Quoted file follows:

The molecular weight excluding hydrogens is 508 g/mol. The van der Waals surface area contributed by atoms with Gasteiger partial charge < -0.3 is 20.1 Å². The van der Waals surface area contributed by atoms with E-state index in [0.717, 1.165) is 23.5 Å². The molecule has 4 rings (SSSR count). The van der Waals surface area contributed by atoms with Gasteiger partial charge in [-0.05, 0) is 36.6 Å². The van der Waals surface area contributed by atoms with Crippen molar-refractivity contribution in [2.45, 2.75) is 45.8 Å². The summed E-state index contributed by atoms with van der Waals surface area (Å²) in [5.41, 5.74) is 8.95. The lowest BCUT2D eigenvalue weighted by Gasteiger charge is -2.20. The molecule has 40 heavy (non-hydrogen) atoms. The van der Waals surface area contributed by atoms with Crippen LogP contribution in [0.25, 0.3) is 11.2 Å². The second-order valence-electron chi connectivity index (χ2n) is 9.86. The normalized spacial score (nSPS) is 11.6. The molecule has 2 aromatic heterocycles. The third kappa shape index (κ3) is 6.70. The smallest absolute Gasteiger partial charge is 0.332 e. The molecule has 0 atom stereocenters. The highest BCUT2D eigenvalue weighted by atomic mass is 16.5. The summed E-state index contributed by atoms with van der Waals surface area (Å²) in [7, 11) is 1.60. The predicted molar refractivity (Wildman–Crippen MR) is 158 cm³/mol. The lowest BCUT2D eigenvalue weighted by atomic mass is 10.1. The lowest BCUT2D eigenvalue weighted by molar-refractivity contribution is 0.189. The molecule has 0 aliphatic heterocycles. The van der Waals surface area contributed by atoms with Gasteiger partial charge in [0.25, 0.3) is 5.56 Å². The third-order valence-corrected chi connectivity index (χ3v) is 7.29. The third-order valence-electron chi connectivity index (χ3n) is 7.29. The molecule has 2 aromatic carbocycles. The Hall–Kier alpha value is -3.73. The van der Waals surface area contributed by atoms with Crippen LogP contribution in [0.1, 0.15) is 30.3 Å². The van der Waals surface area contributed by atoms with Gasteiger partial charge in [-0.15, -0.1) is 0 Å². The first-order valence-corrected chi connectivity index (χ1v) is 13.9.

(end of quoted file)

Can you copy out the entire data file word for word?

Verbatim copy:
The molecular weight excluding hydrogens is 508 g/mol. The van der Waals surface area contributed by atoms with Gasteiger partial charge < -0.3 is 20.1 Å². The van der Waals surface area contributed by atoms with E-state index in [0.717, 1.165) is 23.5 Å². The molecule has 4 rings (SSSR count). The van der Waals surface area contributed by atoms with Gasteiger partial charge in [-0.05, 0) is 36.6 Å². The van der Waals surface area contributed by atoms with Crippen molar-refractivity contribution in [2.45, 2.75) is 45.8 Å². The summed E-state index contributed by atoms with van der Waals surface area (Å²) in [5.41, 5.74) is 8.95. The lowest BCUT2D eigenvalue weighted by Gasteiger charge is -2.20. The molecule has 40 heavy (non-hydrogen) atoms. The van der Waals surface area contributed by atoms with Crippen LogP contribution in [0.25, 0.3) is 11.2 Å². The second-order valence-electron chi connectivity index (χ2n) is 9.86. The normalized spacial score (nSPS) is 11.6. The molecule has 2 aromatic heterocycles. The third kappa shape index (κ3) is 6.70. The smallest absolute Gasteiger partial charge is 0.332 e. The molecule has 0 atom stereocenters. The highest BCUT2D eigenvalue weighted by atomic mass is 16.5. The summed E-state index contributed by atoms with van der Waals surface area (Å²) in [7, 11) is 1.60. The predicted molar refractivity (Wildman–Crippen MR) is 158 cm³/mol. The lowest BCUT2D eigenvalue weighted by atomic mass is 10.1. The lowest BCUT2D eigenvalue weighted by molar-refractivity contribution is 0.189. The molecule has 0 aliphatic heterocycles. The van der Waals surface area contributed by atoms with Gasteiger partial charge in [0.25, 0.3) is 5.56 Å². The third-order valence-corrected chi connectivity index (χ3v) is 7.29. The third-order valence-electron chi connectivity index (χ3n) is 7.29. The molecule has 2 aromatic carbocycles. The Hall–Kier alpha value is -3.73. The van der Waals surface area contributed by atoms with Crippen LogP contribution in [0.1, 0.15) is 30.3 Å². The van der Waals surface area contributed by atoms with Gasteiger partial charge in [-0.15, -0.1) is 0 Å². The first-order valence-corrected chi connectivity index (χ1v) is 13.9.